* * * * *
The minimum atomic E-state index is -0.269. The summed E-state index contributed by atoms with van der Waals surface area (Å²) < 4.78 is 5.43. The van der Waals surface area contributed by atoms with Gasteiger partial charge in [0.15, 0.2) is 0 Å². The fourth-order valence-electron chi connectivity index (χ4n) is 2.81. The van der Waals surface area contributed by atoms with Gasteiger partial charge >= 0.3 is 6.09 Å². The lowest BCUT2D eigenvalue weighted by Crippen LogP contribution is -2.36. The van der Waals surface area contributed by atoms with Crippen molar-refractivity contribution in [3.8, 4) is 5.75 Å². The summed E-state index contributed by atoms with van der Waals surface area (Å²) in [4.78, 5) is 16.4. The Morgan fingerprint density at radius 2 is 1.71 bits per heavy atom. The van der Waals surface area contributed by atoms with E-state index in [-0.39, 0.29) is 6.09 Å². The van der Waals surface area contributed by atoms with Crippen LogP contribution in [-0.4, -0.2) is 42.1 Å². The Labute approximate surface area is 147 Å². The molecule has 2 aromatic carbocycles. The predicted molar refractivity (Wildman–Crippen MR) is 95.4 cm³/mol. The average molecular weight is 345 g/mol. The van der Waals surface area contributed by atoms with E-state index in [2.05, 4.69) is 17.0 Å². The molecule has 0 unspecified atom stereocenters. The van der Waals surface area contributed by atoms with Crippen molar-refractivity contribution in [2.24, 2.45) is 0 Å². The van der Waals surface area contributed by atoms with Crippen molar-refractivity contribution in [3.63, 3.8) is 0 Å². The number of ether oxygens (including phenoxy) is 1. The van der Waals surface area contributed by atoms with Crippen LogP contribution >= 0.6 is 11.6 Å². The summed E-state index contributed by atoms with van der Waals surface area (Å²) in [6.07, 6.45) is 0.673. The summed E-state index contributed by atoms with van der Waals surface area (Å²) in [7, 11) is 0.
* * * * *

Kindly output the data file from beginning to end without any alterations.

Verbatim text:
The minimum atomic E-state index is -0.269. The summed E-state index contributed by atoms with van der Waals surface area (Å²) < 4.78 is 5.43. The van der Waals surface area contributed by atoms with Gasteiger partial charge in [0.15, 0.2) is 0 Å². The fourth-order valence-electron chi connectivity index (χ4n) is 2.81. The van der Waals surface area contributed by atoms with Gasteiger partial charge >= 0.3 is 6.09 Å². The lowest BCUT2D eigenvalue weighted by Crippen LogP contribution is -2.36. The van der Waals surface area contributed by atoms with Crippen molar-refractivity contribution in [3.8, 4) is 5.75 Å². The summed E-state index contributed by atoms with van der Waals surface area (Å²) in [4.78, 5) is 16.4. The Morgan fingerprint density at radius 2 is 1.71 bits per heavy atom. The van der Waals surface area contributed by atoms with E-state index in [-0.39, 0.29) is 6.09 Å². The van der Waals surface area contributed by atoms with Crippen LogP contribution in [-0.4, -0.2) is 42.1 Å². The Labute approximate surface area is 147 Å². The molecule has 2 aromatic carbocycles. The predicted molar refractivity (Wildman–Crippen MR) is 95.4 cm³/mol. The average molecular weight is 345 g/mol. The van der Waals surface area contributed by atoms with E-state index in [2.05, 4.69) is 17.0 Å². The molecule has 0 unspecified atom stereocenters. The van der Waals surface area contributed by atoms with Crippen molar-refractivity contribution in [2.24, 2.45) is 0 Å². The van der Waals surface area contributed by atoms with Crippen molar-refractivity contribution in [3.63, 3.8) is 0 Å². The number of ether oxygens (including phenoxy) is 1. The van der Waals surface area contributed by atoms with Crippen LogP contribution >= 0.6 is 11.6 Å². The summed E-state index contributed by atoms with van der Waals surface area (Å²) in [6.07, 6.45) is 0.673. The summed E-state index contributed by atoms with van der Waals surface area (Å²) in [7, 11) is 0.